Q&A With a Local Comedian: Matt Begué

by Octavia Silva February 25, 2016 at 1:15 pm 0

Matt Begue

As a fan of stand-up comedy, I find myself attending a lot of local comedy shows. I’ve learned that D.C. has a distinctly good comedy scene, and if you go to enough shows and you will start noticing familiar faces.

One of these familiar faces belongs to Matt Begué and I recently talked to him about his stand-up, among other things:

Borderstan: So you live in Navy Yard?

Matt Begué: Yeah, I live in Navy Yard now. I live right across the street from the baseball stadium. And I moved in right after baseball season, so I don’t know how crazy it gets down there.

It’s a cool spot. I like it there. They say when all of the construction’s done, it’s going to be the most densely populated neighborhood in D.C., which I believe.

Where are you from?

I was born and raised in Connecticut.

Oh, I think I’ve heard you mention this before. Do you talk about it in your act?

Sometimes, sometimes. It’s not really part of the joke, it’s just like a sh-tty setup.

What part of Connecticut?

I grew up in – when you say Connecticut, everybody kind of assumes that you’re, like, really close to New York City – but I wasn’t. [I grew up in a town called] Tolland.

You went to UConn. What did you study?

I got a BS in Math and then I didn’t know what I wanted to do, so I was like, I’ll just keep going to school. This is my fifth year at Maryland and this May, I’ll have a PhD in Math.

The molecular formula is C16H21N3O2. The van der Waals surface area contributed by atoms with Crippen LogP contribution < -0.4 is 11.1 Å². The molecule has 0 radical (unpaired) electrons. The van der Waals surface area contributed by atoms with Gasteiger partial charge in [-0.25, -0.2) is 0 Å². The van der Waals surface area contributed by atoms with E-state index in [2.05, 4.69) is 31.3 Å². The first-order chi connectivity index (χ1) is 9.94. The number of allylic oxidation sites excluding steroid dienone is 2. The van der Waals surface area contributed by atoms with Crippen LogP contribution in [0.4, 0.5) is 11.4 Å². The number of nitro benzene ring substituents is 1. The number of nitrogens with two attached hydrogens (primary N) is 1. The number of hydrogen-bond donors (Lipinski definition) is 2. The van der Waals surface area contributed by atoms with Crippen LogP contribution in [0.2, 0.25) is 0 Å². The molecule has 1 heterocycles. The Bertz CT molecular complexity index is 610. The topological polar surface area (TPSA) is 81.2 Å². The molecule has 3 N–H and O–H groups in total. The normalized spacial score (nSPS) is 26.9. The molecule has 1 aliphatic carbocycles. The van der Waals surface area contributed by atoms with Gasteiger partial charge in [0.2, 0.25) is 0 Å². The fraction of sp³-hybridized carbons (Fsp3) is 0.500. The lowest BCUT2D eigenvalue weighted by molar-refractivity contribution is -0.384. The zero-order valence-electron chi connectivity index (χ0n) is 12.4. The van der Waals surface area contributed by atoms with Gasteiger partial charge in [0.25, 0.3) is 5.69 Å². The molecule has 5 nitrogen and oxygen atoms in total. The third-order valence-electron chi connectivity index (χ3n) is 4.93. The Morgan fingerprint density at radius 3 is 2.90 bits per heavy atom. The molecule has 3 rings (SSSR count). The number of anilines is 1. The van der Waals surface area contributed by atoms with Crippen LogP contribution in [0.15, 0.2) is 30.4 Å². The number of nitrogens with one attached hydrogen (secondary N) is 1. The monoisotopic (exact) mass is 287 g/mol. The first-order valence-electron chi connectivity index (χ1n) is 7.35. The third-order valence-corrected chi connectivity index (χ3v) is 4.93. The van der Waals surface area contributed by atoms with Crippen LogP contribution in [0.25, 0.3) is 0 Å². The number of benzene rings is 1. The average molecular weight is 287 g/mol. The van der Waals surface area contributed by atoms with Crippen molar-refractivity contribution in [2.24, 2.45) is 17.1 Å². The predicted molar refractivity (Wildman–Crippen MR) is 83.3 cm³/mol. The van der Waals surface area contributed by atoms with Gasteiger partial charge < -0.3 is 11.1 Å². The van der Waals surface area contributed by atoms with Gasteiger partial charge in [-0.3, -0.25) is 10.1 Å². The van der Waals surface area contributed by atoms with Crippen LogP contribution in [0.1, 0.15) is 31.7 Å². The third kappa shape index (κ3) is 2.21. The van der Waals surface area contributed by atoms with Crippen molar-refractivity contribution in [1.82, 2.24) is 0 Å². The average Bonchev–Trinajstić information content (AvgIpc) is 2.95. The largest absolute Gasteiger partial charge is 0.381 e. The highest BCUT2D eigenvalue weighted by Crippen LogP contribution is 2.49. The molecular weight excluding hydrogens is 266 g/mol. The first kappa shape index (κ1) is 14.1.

So, yeah, I’m a big nerd. I tell a joke on stage, it’s like, I’m getting a PhD in Math and I do standup. My math friends say, oh, I had no idea you were funny, and my comedian friends say, oh, I had no idea you were smart. Also, you’re not funny.

That’s pretty funny. So, how long have you been doing comedy?

I guess I started, umm, oh, my god I started almost exactly three years ago, but it hasn’t been a steady three years. I took breaks my first year a lot. I’d do it once a month my first year, maybe two years.

And then just recently, I started being comfortable with it. I do it about twice a week now. The other comedians tell me that if I did it five days a week, I’d be really great, but with school and a relationship, I’d rather not detract from those things and just have this be my fun hobby on the side.

How was performing stand-up, initially, or even now?

You have to be very comfortable with eating sh-t. Especially, when you start. You just gotta be prepared that you’re going to suck very badly and that can’t scare you. It’s one of those things where – you’re not successful right away if that can scare you away. And it’s kind of like math, too, sometimes, like some people can’t do the math problem and they’ll be like, oh, I suck at math, I was never good at math, like they have this phobia of math.

And I see that a lot with new comedians. They’ll try it once and it won’t go the way they thought it would and they’ll be like, oh, I just can’t do this. So, you have to be comfortable with that banging-your-head-against-the-wall feeling.

Just keep doing it, no matter how much it sucks, basically?

Yeah, your love for comedy has to be stronger than your fear of bombing. And when I go to comedy shows, I treat it like a class, basically. Because you can’t really take classes on comedy, and if you do, they’re kind of sh-tty.